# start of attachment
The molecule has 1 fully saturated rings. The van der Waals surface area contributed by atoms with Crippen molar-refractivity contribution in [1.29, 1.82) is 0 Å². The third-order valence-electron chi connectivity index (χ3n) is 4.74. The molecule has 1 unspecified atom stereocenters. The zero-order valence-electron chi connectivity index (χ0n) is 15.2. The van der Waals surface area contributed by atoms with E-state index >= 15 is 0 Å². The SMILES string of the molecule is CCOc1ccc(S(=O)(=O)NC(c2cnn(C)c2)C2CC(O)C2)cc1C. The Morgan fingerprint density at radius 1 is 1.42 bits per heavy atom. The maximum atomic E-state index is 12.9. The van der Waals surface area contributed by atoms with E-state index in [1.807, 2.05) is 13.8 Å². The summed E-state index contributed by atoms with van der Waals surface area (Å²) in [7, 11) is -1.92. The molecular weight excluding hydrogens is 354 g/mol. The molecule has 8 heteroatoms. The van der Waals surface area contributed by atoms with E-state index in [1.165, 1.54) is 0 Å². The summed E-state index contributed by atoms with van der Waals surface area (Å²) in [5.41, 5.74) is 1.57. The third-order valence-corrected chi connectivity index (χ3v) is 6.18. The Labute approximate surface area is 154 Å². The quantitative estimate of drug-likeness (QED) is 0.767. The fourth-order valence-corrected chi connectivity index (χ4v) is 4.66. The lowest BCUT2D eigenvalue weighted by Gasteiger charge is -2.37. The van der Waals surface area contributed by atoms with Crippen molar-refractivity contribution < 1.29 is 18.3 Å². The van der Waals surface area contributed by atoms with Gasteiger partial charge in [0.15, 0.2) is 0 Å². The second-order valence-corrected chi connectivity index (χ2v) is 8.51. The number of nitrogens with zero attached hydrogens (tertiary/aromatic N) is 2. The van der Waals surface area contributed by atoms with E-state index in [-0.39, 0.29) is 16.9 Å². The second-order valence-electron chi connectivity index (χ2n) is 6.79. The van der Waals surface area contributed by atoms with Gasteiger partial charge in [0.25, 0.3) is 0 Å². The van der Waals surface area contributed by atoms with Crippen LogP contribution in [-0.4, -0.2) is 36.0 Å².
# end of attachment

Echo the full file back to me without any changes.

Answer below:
The molecule has 1 fully saturated rings. The van der Waals surface area contributed by atoms with Crippen molar-refractivity contribution in [1.29, 1.82) is 0 Å². The third-order valence-electron chi connectivity index (χ3n) is 4.74. The molecule has 1 unspecified atom stereocenters. The zero-order valence-electron chi connectivity index (χ0n) is 15.2. The van der Waals surface area contributed by atoms with E-state index >= 15 is 0 Å². The SMILES string of the molecule is CCOc1ccc(S(=O)(=O)NC(c2cnn(C)c2)C2CC(O)C2)cc1C. The Morgan fingerprint density at radius 1 is 1.42 bits per heavy atom. The maximum atomic E-state index is 12.9. The van der Waals surface area contributed by atoms with E-state index in [1.807, 2.05) is 13.8 Å². The summed E-state index contributed by atoms with van der Waals surface area (Å²) in [7, 11) is -1.92. The molecular weight excluding hydrogens is 354 g/mol. The molecule has 8 heteroatoms. The van der Waals surface area contributed by atoms with E-state index in [1.165, 1.54) is 0 Å². The summed E-state index contributed by atoms with van der Waals surface area (Å²) in [5.41, 5.74) is 1.57. The third-order valence-corrected chi connectivity index (χ3v) is 6.18. The Labute approximate surface area is 154 Å². The quantitative estimate of drug-likeness (QED) is 0.767. The fourth-order valence-corrected chi connectivity index (χ4v) is 4.66. The lowest BCUT2D eigenvalue weighted by Gasteiger charge is -2.37. The van der Waals surface area contributed by atoms with Crippen molar-refractivity contribution < 1.29 is 18.3 Å². The van der Waals surface area contributed by atoms with Gasteiger partial charge in [0.15, 0.2) is 0 Å². The second-order valence-corrected chi connectivity index (χ2v) is 8.51. The number of nitrogens with zero attached hydrogens (tertiary/aromatic N) is 2. The van der Waals surface area contributed by atoms with E-state index in [-0.39, 0.29) is 16.9 Å². The second-order valence-electron chi connectivity index (χ2n) is 6.79. The van der Waals surface area contributed by atoms with Gasteiger partial charge in [0.25, 0.3) is 0 Å². The van der Waals surface area contributed by atoms with Crippen LogP contribution in [-0.4, -0.2) is 36.0 Å².